Posted: Monday, November 13, 2023
Use of the intravesical drug delivery system TAR-200 as monotherapy to administer prolonged gemcitabine to patients with bacillus Calmette-Guérin–unresponsive, high-risk non–muscle-invasive bladder cancer may be a suitable treatment option that leads to durable responses and a favorable tolerability profile, according to the results of the phase II SunRIse-1 trial, presented at the European Society for Medical Oncology (ESMO) Congress 2023 (Abstract LBA105). Additional investigative efforts are warranted to elucidate the extent of the benefit of this therapeutic strategy, suggested Andrea Necchi, MD, of IRCCS San Raffaele Hospital, Milan, Italy, and colleagues.
A total of 54 patients with bacillus Calmette-Guérin–unresponsive, high-risk non–muscle-invasive bladder cancer were included in the TAR-200 monotherapy cohort within this study. All had histologically confirmed carcinoma in situ. Patients received TAR-200 every 3 weeks for the first 24 weeks, followed by every 12 weeks until the 96th week of treatment. In addition, patients’ clinical status was monitored regularly with cystoscopy, urine cytology, CT, MRI, and bladder biopsies performed at weeks 24 and 48.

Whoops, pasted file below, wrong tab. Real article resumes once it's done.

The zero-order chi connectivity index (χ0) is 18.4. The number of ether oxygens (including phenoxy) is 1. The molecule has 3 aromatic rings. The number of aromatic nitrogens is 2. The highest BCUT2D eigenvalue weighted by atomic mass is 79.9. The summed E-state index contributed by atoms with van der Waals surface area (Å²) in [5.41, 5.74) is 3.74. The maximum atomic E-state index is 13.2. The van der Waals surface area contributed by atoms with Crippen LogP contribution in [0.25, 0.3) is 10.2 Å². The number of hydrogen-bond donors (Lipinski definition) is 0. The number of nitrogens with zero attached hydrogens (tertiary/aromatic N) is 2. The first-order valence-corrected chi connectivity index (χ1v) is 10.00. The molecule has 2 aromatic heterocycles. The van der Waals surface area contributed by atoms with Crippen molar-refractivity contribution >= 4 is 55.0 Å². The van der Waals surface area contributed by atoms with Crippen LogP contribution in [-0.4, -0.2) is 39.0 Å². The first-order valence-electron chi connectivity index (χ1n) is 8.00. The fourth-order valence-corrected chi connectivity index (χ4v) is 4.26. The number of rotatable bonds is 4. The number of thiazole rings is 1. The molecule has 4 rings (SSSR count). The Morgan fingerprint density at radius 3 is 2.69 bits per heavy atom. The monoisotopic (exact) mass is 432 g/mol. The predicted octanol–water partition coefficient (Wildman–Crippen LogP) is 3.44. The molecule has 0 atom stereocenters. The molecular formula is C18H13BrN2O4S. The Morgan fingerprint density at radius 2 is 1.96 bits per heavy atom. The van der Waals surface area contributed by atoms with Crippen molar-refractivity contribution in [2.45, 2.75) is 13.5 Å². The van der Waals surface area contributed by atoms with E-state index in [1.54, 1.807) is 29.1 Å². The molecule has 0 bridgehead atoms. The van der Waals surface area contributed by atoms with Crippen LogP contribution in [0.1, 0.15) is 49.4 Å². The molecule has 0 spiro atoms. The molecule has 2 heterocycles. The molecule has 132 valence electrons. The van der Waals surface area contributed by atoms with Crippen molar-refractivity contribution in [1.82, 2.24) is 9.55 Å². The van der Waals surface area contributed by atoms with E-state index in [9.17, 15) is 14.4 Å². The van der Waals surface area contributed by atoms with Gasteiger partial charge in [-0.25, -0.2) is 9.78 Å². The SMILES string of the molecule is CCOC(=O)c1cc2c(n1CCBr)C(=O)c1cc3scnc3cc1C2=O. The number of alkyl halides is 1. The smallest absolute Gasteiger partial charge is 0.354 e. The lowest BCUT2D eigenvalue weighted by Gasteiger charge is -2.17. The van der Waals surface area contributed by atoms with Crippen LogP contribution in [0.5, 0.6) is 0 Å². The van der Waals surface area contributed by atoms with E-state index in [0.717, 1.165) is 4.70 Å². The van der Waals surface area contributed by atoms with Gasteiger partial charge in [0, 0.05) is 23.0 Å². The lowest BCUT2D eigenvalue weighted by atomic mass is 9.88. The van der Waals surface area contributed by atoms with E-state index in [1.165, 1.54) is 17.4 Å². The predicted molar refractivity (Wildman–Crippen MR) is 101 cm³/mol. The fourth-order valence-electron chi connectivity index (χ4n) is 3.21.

A complete response, as determined by urine cytology and/or biopsy, was observed in 77% of patients (n = 23). Of these 23 patients, 21 continued to demonstrate a complete response. Furthermore, treatment-related adverse effects were reported by 54% of patients. They included dysuria, pollakiuria, and micturition urgency. Moreover, grade 3 or greater treatment-related adverse events were experienced by 7% of patients, 4% of whom discontinued treatment because of their severity.
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